I dont buy this, you can execute the code in a sandbox. Compilation should be idempotent, writing to disk/databases during compilation breaks this guarantee. I would not use a language that does not ensure this.
 - If we don't allow file I/O during compilation, then the build 
 system has to take that responsibility and can do the potential 
 harm then anyway.
The build system is much smaller, so easier to inspect.
Apr 17
parent reply FeepingCreature <feepingcreature gmail.com> writes:
On Sunday, 18 April 2021 at 04:41:44 UTC, Ola Fosheim Grostad 
wrote:
 On Sunday, 18 April 2021 at 00:38:13 UTC, Ali Çehreli wrote:
 I heard about safety issues around allowing full I/O during 
 compilation but then the following points kind of convinced me:

 - If I am compiling a program, my goal is to execute that 
 program anyway. What difference does it make whether the 
 program's compilation is harmful vs. the program itself.
I dont buy this, you can execute the code in a sandbox. Compilation should be idempotent, writing to disk/databases during compilation breaks this guarantee. I would not use a language that does not ensure this.
This is a social issue more than a technical one. The framework can help, by limiting access to disk and URLs and allowing tracing and hijacking, but ultimately you have to rely on code to not do crazy things. And right now in D we just push this complexity out of the language and into the build system, because if you don't let people do crazy things, they just do crazy and also horribly hacky things instead. (*Cough* gen_ut_main *cough*.) In my opinion, the design approach should be to "default open, then restrict", rather than "default closed, then relax." This requires a certain willingness to break people's workflow, but if you default closed, you'll never get over your preconceptions, because you have to be able to do crazy things to find out what works and what doesn't, and you can't gather experience with what people actually want to do and how it works in practice if you lock things down from the start. In other words, I see no reason why "make one to throw it away" shouldn't apply to languages. Maybe we will decide one day to limit recursion for templates and CTFE, for instance, but if we do, it will be because of the experiences we gathered with unrestricted templates and the impact on compile times - if D had decided from day one to keep templates limited, we'd never have the wealth of experience and frameworks and selling points that D has with metaprogramming. You have to let people show you what they want to do and what comes of it, and you can't do that if you don't extend them enough rope to tangle themselves and their projects up first. There has to be a willingness to try and fail and backtrack. Most of my annoyances with D are issues where D isn't willing to take an additional step even though it would be technically very feasible. No implicit conversion for user-defined types, no arbitrary IO calls in CTFE, no returning AST trees from CTFE functions that are automatically inserted to create macros, and of course the cumbersome specialcased metaprogramming for type inspection instead of just letting us pass a type object to a ctfe function and calling methods on it. If some new language will overtake D (cx¹, fingers crossed!), it will be because of this design conservatism as much as any technological restriction in the frontend. ¹ I have a language, by the way! :) https://github.com/FeepingCreature/cx , but it's pre-pre-alpha. Native CTFE and macros are a beautiful thing though.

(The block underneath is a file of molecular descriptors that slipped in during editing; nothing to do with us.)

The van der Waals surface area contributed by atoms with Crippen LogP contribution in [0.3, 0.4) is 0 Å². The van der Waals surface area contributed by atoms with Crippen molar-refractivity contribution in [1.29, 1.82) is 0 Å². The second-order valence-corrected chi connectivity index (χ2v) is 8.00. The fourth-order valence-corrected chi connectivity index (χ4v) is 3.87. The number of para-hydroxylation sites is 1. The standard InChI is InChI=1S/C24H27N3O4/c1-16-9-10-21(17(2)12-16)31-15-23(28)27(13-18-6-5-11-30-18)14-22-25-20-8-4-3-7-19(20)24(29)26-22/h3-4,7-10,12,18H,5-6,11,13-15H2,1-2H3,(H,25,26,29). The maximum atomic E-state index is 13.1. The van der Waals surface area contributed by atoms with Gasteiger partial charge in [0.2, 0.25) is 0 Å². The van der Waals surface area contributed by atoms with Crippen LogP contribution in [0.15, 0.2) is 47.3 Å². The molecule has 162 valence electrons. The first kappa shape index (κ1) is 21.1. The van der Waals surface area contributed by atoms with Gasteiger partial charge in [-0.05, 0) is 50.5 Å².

Apr 18
next sibling parent reply Ola Fosheim =?UTF-8?B?R3LDuHN0YWQ=?= <ola.fosheim.grostad gmail.com> writes:
On Monday, 19 April 2021 at 06:37:03 UTC, FeepingCreature wrote:
 This is a social issue more than a technical one. The framework 
 can help, by limiting access to disk and URLs and allowing 
 tracing and hijacking, but ultimately you have to rely on code 
 to not do crazy things.
I think the downsides are conceptual and technical, not social. If you can implement a version counter then you get all kinds of problems, like first compilation succeeding, then the second compilation failing with no code changes. Also, you can no longer cache intermediate representations between compilations without a rather significant additional machinery. It is better to do this in a more functional way, so you can generate a file, but it isn't written to disk, it is an abstract entity during compilation and is turned into something concrete after compilation.
 to find out what works and what doesn't, and you can't gather 
 experience with what people actually want to do and how it